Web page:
Numerous health conditions can lead to disability: cognitive impairment, depression, specific co-morbidities, arthritis, visual, and hearing problems, falls, lower extremity function limitations and slow gait, in addition to current smoking and alcohol consumption.5,6
Obesity has also been mentioned in the literature as a correlate of disability, and has been associated with high risk for limited physical mobility,7-10 which in turn leads to the development and acceleration of disability among the elderly.11-14
Regarding physical activity (PA), several prospective studies have also identified that regular PA8,9,15 or intense PA7,16,17 decreases the risk of disability or mobility problems. However, little has been studied about these relationships among rural populations in Mexico.
In Mexico, older adults (OA) represent the highest-growth segment and constitutes almost 10 million individuals aged 60 and older (8.9% of the total population), of whom 27% reside in rural communities.18 Lack of access to health services poses a particularly critical issue for the rural elderly, most of whom have never worked in the formal sector of the economy and therefore reach old age without retirement pensions or health care.19,20 This translates into inadequate health care, undiagnosed illnesses and, consequently, not opportune treatment.21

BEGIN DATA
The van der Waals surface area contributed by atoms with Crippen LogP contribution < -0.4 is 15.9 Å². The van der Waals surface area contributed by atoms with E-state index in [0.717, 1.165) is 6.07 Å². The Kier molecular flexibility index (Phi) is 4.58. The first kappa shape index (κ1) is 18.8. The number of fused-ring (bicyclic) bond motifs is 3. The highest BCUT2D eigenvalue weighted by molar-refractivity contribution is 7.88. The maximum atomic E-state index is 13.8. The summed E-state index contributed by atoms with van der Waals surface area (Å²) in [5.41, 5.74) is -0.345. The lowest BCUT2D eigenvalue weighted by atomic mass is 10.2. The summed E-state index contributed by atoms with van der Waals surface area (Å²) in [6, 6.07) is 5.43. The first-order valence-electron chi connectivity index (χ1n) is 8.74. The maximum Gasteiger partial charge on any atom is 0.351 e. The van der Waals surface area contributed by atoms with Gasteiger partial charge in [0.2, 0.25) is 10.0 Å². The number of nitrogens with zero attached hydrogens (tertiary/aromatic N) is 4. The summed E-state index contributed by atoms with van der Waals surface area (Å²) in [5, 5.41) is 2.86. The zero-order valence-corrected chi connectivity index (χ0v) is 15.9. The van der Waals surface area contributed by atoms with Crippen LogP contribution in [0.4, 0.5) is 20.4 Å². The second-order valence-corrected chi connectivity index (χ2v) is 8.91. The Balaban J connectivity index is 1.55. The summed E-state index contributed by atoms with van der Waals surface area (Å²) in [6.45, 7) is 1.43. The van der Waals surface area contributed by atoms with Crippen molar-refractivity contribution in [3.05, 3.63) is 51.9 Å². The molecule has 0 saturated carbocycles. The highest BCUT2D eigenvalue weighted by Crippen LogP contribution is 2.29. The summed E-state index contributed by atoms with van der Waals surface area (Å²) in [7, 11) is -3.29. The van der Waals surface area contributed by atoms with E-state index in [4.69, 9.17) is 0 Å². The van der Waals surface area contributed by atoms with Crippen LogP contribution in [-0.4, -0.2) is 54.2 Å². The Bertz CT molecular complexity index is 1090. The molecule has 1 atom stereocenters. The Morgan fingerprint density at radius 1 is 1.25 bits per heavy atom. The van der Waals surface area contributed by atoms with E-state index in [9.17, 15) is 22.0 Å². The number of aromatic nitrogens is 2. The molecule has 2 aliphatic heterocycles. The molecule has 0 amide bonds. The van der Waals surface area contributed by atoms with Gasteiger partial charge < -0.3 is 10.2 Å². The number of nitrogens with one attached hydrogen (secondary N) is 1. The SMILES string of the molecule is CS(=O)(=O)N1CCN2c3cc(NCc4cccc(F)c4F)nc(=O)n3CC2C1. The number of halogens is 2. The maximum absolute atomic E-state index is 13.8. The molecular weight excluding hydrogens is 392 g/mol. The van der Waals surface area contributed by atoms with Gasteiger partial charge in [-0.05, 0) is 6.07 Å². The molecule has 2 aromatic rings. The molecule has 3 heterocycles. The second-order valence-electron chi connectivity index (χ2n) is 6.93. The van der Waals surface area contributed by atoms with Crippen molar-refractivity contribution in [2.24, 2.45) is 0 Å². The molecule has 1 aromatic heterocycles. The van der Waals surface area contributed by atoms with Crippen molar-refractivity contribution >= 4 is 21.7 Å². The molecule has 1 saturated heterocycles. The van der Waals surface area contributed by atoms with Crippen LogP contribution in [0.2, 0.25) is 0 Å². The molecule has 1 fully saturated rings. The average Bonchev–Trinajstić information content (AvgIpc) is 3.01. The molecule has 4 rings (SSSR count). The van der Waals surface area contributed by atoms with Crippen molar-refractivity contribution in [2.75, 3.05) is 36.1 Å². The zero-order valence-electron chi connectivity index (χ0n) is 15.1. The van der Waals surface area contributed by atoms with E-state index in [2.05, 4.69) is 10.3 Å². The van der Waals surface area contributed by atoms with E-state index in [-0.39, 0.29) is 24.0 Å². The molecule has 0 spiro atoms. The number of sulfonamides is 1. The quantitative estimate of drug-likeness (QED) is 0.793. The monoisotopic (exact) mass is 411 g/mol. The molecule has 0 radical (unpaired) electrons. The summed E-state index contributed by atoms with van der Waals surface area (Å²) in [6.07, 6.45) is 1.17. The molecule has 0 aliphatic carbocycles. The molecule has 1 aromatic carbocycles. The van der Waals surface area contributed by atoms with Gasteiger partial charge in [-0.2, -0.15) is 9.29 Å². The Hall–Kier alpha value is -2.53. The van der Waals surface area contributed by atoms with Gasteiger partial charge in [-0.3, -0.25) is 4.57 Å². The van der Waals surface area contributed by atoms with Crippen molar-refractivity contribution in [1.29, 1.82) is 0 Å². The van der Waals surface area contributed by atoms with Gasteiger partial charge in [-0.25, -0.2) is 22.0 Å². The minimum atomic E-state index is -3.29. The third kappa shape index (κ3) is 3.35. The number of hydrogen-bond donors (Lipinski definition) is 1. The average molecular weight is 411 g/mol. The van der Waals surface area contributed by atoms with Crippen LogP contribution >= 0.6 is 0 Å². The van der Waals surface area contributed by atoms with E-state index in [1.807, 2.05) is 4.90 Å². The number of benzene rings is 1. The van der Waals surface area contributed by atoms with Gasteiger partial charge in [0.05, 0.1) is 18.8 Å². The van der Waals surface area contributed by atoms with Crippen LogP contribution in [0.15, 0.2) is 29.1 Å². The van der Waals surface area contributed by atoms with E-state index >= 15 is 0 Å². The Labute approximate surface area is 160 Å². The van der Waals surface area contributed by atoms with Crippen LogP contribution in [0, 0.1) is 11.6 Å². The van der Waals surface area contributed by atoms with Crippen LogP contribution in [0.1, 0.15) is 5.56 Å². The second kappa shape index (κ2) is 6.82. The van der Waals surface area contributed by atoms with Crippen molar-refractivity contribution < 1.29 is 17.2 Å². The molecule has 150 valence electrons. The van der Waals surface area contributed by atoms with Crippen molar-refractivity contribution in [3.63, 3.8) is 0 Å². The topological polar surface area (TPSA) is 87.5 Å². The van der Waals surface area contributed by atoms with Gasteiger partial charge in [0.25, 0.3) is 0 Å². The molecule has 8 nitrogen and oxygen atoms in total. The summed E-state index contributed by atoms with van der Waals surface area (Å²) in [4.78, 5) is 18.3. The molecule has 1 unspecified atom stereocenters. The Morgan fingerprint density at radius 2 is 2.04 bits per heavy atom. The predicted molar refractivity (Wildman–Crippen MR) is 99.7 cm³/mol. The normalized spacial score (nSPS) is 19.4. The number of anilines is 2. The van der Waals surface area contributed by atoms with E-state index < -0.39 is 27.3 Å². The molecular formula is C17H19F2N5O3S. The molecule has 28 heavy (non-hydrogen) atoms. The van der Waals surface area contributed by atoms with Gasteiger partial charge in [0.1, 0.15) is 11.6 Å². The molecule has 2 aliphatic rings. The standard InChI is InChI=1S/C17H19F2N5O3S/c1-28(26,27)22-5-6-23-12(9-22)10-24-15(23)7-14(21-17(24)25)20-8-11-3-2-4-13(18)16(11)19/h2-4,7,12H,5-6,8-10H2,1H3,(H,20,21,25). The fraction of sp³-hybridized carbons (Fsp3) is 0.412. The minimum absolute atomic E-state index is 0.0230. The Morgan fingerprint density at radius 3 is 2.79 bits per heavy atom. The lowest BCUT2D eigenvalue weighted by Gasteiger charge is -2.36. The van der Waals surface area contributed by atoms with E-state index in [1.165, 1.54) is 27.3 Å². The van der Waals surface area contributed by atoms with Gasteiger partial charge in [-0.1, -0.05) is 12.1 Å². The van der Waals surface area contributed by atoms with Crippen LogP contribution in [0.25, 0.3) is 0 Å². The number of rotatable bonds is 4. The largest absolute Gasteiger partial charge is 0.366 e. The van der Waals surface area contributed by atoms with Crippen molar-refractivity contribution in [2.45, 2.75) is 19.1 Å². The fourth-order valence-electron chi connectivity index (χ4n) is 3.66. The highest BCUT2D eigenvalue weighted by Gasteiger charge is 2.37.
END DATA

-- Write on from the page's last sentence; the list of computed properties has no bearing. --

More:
Furthermore, it has been reported that the poorer the elderly, the more likely they are to develop functional limitations,22 thus confirming that the frequency of many chronic conditions affecting physical function escalates among populations suffer greater economic vulnerability. Mexico, for example, has reported a high prevalence of disability in rural elderly (30%), reflecting a heavy burden of this disease in this population.23 The present study was conducted with the aim of estimating the effect of obesity and PA on the cumulative incidence of basic activities of daily living (ADL) disability within a sample of poor rural elderly in Mexico.
Materials and methods
Design and sample
The elderly in our analytic sample were part of the impact evaluation study of Program 70 y más that was conducted in Mexico during 2007-2009. 70 y más was a program of non-contributory social pension which initially benefited older people, ≥70 years, residing in localities with a population of up to 2 500 inhabitants in 2007 and was expanded to localities of up to 30 000 inhabitants in 2008. The evaluation was designed to estimate the effect of 70 y más on the lives of its beneficiaries in terms of income, physical and mental health, and nutritional status. Details of the methodology of evaluation as well as the sampling procedures have been previously reported.24 Nevertheless; we summarize some of the overall characteristics of the previously stated study.
The evaluation study consisted in a prospective study of 6 000 elderly aged 65 to 74 years in 2007, and residents of seven Mexican states. The response rate for the evaluation study in the basal measurement (2007) was 91%. Additionally, follow-up measurements were conducted in November 2008 and March 2009.